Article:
Advertisement
YOU ARE HERE: LAT HomeCollections

Fashion Police

Disappearance of the Blouson Suit Has Her Seeking Cover

February 02, 2001|Jeannine Stein

Dear Fashion Police: Whatever happened to the blouson swimsuit? I keep seeing all these "slimming" bathing suits in the stores and catalogs that promise to make one's avoirdupois presentable, but nothing does that so well as a blouson. Are they just "out" for the moment or gone forever?

--BRING ON THE SUN

Dear Bring: Already thinking about those carefree days by the pool, are we? That's admirable. We prefer huddling in our flannels, continuing to be in denial that beach weather is coming, thank you.

Those blouson styles are not completely out, but this is definitely not the blouson swimsuit's finest hour. Swimsuit designers and manufacturers have relied more in recent years on better-performing fabrics and garment engineering to create more support and fit for those who want to camouflage certain parts of their bodies. Blousons are usually preferred by some women who want to hide a less-than-flat tummy.

Moving in on the blouson's territory is the tankini, which combines a bathing suit bottom with a tank top. That may not sound like it provides much midriff coverage, but some variations do, i.e., modest bathing suit bottoms or skirts with longer, roomy tops that fit more like a tunic, skimming the torso. Companies that carry these looks in larger sizes are Silhouettes http://(www.silhouettes.com, [800] 704-3322) and Junonia http://(www.junonia.com, [800] 671-0175). Lands' End also has a tankini, as well as a tunic swimsuit with a shirred front and invisible support and boy-cut legs http://(www.landsend.com, [800] 963-4816). Prices for all are in the $58-$90 range.

But the blouson hasn't disappeared completely. California-based Canyon Beachwear still carries them--and if they're not in stock, they can be ordered. Stores are in Santa Monica, West L.A., Los Angeles and Pasadena, or go online at http://canyonbeachwear.com, or call (800) 863-6681.

*

FROM THE FASHION POLICE BLOTTER: OK, we promise this is the last of the responses to the wearing black to a wedding issue. We'll let the ayes have the last word:

"If it hadn't been for basic black, my niece's wedding would have been a disaster. The bridesmaids' dresses were ordered from a private dressmaker in the small town where the wedding was held. Two days before the wedding, the bridesmaids [some from out of town] gathered for a final fitting. The dresses were awful, poorly made and ill-fitting. The bride and her friends rejected them outright. With no time to spare, and no decent store in town to find replacements, the group turned to their own closets. The one thing everyone had was a black cocktail or tea-length dress. Each was a different style, but classy. As they walked down the aisle, the bridesmaids looked quite lovely, and the pictures show a group of very elegant young women surrounding the bride. I can't imagine a more perfect solution to that dilemma."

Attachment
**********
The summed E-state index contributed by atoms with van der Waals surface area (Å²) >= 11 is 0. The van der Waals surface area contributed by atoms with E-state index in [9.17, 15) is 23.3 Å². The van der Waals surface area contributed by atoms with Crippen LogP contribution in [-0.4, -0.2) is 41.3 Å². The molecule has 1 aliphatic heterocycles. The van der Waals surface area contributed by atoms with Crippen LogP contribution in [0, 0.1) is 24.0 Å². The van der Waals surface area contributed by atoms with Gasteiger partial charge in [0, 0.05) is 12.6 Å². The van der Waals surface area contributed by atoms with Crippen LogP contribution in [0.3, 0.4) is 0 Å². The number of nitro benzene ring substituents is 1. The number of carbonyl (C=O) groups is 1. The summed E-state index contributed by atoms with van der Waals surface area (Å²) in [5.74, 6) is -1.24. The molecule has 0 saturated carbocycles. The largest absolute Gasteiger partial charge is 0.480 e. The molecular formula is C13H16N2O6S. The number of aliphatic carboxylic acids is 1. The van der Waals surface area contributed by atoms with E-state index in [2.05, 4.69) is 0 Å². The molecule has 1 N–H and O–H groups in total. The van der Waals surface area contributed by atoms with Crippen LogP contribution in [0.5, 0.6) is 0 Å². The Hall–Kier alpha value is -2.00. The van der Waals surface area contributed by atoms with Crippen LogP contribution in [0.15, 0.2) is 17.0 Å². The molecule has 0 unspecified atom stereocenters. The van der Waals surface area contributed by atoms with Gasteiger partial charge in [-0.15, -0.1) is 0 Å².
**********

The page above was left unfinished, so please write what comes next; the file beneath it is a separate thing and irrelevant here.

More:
"When I read all the negative responses to wearing black or other somber colors to weddings, I had to dig up one of my favorite photos from my wedding. I am wearing a white dress and my lovely bridesmaids are decked out in strapless black evening gowns. I figured if guys can wear black tuxes, then why not have the bridesmaids in comparable attire? I have seen way too many Scarlett O'Hara dresses in nasty Easter egg colors at other weddings. My attendants were thrilled to be wearing black, and after the wedding I saw two of my bridesmaids wearing a shortened version of the dress at company Christmas parties. I borrowed my sister's gown to wear to my husband's company party. How many brides can say that? One of my bridesmaids even decided to have her attendants in black at her wedding [I was one of them], in part because she liked how my wedding looked. I have worn that black dress from her wedding a couple of times. Let's not send black to the back of the wedding closet."

*

Write to Fashion Police, Los Angeles Times, 202 W. 1st St., Los Angeles, CA 90012, fax to (213) 237-4888, or send e-mail to socalliving@latimes.com.

Advertisement
Los Angeles Times Articles
|
|
|